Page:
Wrosch of Oregon said the same is true in his state, acknowledging that the state's business registry can be manipulated or out of date, and shouldn't be the final word on the ownership of a company.
"We tell businesses: if you're relying on our database to show ownership or authority (of a company), then you're enabling business identity theft. Our registry is not the best indicator or the sole indicator of who is the owner or person in charge of a business."
Business identity theft wouldn't be a problem, he said, if "the people who had the money – whether that's a bank or a credit card company – didn't rely on the business registration ... what they see on our system."
That's a shocking admission, but Wrosch's sentiment is backed up by data. The firm Dun & Bradstreet estimates that approximately 20 percent of the registration data in government databases is inaccurate, complicating tax collection and enabling fraud.
Besides, Wrosch said, business identity theft isn't a front burner issue in his state. "We're not hearing about it from local law enforcement or anecdotally," he said. That could be because there are no crimes to report, or because businesses are loath to admit when they've been defrauded. Whatever the case, with few reports, it's hard to justify dedicating the resources and money to address the problem, Wrosch said. Add to that the fact that, in many states, implementing new and more secure business registries requires legislative action of some kind to approve the additional budget to fund the new system. In Colorado, despite public attention to the problem, it's still a year to win funding to implement business registry security features, said Secretary of State Gessler.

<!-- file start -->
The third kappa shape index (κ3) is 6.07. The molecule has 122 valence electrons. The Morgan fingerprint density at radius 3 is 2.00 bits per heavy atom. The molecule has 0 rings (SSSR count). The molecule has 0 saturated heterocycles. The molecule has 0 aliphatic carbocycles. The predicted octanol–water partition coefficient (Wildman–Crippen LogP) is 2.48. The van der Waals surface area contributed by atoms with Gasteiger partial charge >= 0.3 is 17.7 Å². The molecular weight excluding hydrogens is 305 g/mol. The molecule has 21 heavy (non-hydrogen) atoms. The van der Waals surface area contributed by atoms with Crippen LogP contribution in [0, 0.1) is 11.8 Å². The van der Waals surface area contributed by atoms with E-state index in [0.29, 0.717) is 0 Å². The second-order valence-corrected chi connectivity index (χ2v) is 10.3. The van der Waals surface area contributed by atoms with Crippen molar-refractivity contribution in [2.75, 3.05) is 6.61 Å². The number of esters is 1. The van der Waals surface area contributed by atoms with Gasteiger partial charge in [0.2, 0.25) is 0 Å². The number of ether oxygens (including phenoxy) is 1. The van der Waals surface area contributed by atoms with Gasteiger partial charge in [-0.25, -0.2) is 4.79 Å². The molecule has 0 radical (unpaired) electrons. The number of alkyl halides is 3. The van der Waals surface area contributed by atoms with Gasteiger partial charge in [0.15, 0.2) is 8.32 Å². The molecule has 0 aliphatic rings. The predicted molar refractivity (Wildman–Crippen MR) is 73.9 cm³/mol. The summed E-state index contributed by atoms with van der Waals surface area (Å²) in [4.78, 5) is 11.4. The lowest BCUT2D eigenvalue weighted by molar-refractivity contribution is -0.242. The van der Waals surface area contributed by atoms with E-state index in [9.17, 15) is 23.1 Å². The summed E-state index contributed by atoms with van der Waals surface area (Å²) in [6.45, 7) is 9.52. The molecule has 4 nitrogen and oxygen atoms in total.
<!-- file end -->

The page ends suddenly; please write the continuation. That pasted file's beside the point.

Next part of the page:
A 2011 position paper by the firm Dunn & Bradstreet said that online business registries have improved the speed and ease of registration over older, paper-based processes and can "strengthen agencies' mission capabilities in such areas as regulation and oversight, collection of revenue and fees, transparency, and economic development." But state agencies must fix the problem of what D&B called "inadequate data-quality checks" that have "enabled criminals to use government websites to steal the identities of legitimate businesses to perpetrate crimes."
The firm said states should take a number of steps to secure their filing systems and make them more akin to private sector systems. Those steps include proving the identity of those registering a new business or attempting to alter data for an existing firm, then providing them with a unique identifier and password to limit access to that data. But states will also need to invest significantly in support, management and oversight to ensure the continued integrity of their business registries and the data in them, D&B said.
The NASS also recommended a series of changes in their report, chief among them the establishment of cyber security policies and practices to secure online business records and prevent unauthorized changes. NASS also called for better reporting and tracking of business identity thefts and new laws that empower secretaries of state to investigate fraudulent filings, raise the burden of proof for those seeking to resurrect a dissolved business entity and impose stiff penalties for cases of proven business identity theft.
The efforts of NASS and others appear to be working. Colorado's Secretary of State, Scott Gessler, who chairs the NASS Business Identity Theft Taskforce, said that awareness of the problem has grown tremendously in the states where NASS has held workshops. "We have a lot of people who are interested in doing the things we're doing in Colorado," he said.
That's as it should be because criminals will be quick to shift from higher- to lower security states when changes start to be implemented. "I tell my counterparts in other states that there's no question that if we stymie crooks in our state, they're coming your way instead," Gessler said.